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April - May 2014

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Awesomeness International Presents 

Steve Hughes

While It's Still Legal

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Due to unforeseen circumstances this show has been cancelled. If you have purchased tickets, please contact the ticketing provider directly.

For an alternative show please see newly added shows at the same date, time and venue.

These are:

The Bill Napier Variety Hour - Tue 29 & Wed 30 May, 8.30pm, San Fran

Dai Henwood & Justine Smith - Thu 1, Fri 2 & Sat 3 May, 8.30pm, San Fran

 

Showing In:

Wellington

Dates:

Mon 28 April - Sat 3 May, 8.30pm

Venues:

San Fran, Wellington

Tickets:

SHOW CANCELLED* service fees may apply

Bookings:

0800 TICKETEK (842 538)

Show Duration:

1 hour
 

Critics Review

Michael Ryan - Heraldsun.com.au'Hughes is able to straddle that line between serious and silly, first making us think, then laugh, often at the absurdities of everyday life.'open/close
Sporting a fresh haircut (gone are the long metal locks), a wiry frame and the obligatory heavy-metal ‘uniform’ of black jeans and black T-shirt, Steve Hughes takes to the Melbourne International Comedy Festival’s biggest stage with no more fanfare than a casual wave and a sip of water.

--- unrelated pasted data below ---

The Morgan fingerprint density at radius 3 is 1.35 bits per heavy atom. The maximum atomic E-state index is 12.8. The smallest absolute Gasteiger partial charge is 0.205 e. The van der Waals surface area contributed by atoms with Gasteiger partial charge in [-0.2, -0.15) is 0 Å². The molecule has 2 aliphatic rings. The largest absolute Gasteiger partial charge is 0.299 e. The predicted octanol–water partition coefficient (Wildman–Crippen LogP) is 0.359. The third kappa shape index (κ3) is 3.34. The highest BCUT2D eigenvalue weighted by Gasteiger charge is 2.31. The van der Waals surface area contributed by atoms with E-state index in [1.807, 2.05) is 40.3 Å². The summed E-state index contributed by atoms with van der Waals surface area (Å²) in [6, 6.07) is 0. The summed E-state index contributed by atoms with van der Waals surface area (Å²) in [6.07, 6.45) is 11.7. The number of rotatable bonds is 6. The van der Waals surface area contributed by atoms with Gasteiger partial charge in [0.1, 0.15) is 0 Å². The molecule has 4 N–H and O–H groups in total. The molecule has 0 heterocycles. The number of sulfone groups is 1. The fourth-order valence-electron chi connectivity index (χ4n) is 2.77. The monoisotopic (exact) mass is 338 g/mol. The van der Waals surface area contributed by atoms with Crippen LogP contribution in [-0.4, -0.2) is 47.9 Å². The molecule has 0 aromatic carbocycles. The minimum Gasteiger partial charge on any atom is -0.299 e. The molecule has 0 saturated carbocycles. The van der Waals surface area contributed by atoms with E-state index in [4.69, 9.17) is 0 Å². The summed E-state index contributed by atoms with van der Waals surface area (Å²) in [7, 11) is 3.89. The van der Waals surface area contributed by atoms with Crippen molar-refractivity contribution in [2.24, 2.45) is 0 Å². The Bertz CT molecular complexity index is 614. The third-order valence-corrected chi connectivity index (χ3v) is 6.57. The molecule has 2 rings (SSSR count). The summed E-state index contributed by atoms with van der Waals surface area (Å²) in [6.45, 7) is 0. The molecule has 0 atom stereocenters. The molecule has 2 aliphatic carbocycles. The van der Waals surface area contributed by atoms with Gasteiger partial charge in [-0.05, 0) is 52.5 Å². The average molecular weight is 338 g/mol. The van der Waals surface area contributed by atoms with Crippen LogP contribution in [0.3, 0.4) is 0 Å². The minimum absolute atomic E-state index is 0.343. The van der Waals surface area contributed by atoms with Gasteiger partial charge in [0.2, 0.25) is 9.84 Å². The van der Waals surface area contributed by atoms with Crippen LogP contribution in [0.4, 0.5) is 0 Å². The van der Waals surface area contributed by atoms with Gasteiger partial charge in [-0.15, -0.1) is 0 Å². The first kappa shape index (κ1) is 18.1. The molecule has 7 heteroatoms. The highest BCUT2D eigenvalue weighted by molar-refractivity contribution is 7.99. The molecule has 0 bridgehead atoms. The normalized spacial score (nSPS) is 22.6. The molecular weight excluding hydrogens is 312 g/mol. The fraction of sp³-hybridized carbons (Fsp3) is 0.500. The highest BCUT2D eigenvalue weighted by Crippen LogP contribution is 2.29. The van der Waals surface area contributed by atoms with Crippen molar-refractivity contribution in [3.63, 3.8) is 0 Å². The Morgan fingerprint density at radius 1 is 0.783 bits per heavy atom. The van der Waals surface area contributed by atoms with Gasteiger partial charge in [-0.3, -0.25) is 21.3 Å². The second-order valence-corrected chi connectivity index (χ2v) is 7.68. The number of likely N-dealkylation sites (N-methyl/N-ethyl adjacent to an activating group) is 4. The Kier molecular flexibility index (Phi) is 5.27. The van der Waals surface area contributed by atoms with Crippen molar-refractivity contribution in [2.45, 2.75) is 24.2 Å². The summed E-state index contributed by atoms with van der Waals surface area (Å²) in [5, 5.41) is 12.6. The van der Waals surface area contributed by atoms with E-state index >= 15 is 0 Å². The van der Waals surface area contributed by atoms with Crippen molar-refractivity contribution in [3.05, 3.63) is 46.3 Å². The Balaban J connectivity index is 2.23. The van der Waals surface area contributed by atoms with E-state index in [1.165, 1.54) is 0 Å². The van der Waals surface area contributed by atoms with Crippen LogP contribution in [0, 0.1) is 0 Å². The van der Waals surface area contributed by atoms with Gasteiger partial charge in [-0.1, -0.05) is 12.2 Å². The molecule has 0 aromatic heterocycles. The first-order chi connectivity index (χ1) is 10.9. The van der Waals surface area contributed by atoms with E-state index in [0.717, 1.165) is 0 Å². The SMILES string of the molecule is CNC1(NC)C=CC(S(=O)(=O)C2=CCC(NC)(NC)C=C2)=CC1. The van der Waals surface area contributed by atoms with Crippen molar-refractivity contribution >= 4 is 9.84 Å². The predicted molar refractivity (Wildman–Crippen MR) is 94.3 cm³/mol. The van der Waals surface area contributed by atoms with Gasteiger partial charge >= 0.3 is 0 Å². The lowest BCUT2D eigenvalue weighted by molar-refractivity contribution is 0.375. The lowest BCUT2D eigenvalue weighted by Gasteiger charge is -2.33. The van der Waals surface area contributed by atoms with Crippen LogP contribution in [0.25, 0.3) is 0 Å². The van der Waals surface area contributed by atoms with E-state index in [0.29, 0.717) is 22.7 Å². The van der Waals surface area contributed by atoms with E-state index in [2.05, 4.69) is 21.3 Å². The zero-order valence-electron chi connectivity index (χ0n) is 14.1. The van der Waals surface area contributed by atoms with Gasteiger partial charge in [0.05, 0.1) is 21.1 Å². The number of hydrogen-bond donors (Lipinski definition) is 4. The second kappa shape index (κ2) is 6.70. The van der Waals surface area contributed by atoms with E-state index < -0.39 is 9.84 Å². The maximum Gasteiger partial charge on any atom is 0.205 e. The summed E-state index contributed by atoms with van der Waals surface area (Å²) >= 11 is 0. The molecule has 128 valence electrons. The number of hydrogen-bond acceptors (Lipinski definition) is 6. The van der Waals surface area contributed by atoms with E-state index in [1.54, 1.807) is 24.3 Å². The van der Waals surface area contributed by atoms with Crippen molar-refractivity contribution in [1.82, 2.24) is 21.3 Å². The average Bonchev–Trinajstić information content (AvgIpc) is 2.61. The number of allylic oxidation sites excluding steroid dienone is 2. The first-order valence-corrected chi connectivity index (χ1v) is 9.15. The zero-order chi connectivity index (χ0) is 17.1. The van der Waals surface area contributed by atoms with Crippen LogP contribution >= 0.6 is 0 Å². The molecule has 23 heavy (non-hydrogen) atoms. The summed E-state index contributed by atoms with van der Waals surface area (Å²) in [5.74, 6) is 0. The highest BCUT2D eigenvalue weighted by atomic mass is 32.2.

The Australian drummer-cum-comedian recently moved to the UK with great success, lapping up praise at the Edinburgh Fringe and on a solo UK tour.

He quit his day job as drummer for Sydney black metal band Nazxul to make the move and it has paid off, with his latest show — While It’s Still Legal — pulling one of the biggest crowds of the festival.

The leap from heavy metal to comedy is interesting, and gives Hughes much of his edge, and fans by the look of it, with a large chunk of the male audience members sporting long hair, goatees and their favourite black metal T-shirt. A joke about a burglar stealing everything but his 300 heavy metal CDs gets one of his biggest laughs.

But Spinal Tap it ain’t — there isn’t a tour story to be found in Hughes’ set. In fact, he seems keen to break away from his musical past towards the sort of topical and unashamedly political stand-up of George Carlin (who he references several times in his show).

It’s an approach that works, mostly. But unlike Carlin, or Henry Rollins, who made the leap from rock icon to spoken-word maestro seem effortless, Hughes’ material lacks originality and his reliance on targets such as mainstream media, the nanny state and technology make him a bit of an acquired taste.

But his delivery is right on the money and he has an endearing charisma that makes you listen even if you think you’ve heard this one before.

Hughes is able to straddle that line between serious and silly, first making us think, then laugh, often at the absurdities of everyday life. He has brains, charisma and the gift of the gab; he just needs to work on the content.

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